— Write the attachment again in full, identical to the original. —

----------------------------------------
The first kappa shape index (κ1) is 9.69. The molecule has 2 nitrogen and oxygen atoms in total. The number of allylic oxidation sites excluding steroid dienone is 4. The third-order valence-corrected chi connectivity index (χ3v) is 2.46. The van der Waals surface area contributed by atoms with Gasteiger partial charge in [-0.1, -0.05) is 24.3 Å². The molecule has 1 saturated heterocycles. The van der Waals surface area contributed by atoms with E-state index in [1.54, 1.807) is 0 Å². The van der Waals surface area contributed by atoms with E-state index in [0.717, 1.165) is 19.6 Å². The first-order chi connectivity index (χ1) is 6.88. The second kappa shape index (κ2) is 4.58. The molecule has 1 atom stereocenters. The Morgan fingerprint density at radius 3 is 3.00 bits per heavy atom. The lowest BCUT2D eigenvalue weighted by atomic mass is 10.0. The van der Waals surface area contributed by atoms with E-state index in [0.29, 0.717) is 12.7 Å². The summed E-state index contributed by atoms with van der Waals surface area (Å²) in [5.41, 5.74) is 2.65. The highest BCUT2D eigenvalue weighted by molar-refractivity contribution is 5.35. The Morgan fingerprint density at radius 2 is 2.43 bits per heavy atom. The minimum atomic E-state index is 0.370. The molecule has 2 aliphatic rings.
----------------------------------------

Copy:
The first kappa shape index (κ1) is 9.69. The molecule has 2 nitrogen and oxygen atoms in total. The number of allylic oxidation sites excluding steroid dienone is 4. The third-order valence-corrected chi connectivity index (χ3v) is 2.46. The van der Waals surface area contributed by atoms with Gasteiger partial charge in [-0.1, -0.05) is 24.3 Å². The molecule has 1 saturated heterocycles. The van der Waals surface area contributed by atoms with E-state index in [1.54, 1.807) is 0 Å². The van der Waals surface area contributed by atoms with E-state index in [0.717, 1.165) is 19.6 Å². The first-order chi connectivity index (χ1) is 6.88. The second kappa shape index (κ2) is 4.58. The molecule has 1 atom stereocenters. The Morgan fingerprint density at radius 3 is 3.00 bits per heavy atom. The lowest BCUT2D eigenvalue weighted by atomic mass is 10.0. The van der Waals surface area contributed by atoms with E-state index in [0.29, 0.717) is 12.7 Å². The summed E-state index contributed by atoms with van der Waals surface area (Å²) in [5.41, 5.74) is 2.65. The highest BCUT2D eigenvalue weighted by molar-refractivity contribution is 5.35. The Morgan fingerprint density at radius 2 is 2.43 bits per heavy atom. The minimum atomic E-state index is 0.370. The molecule has 2 aliphatic rings.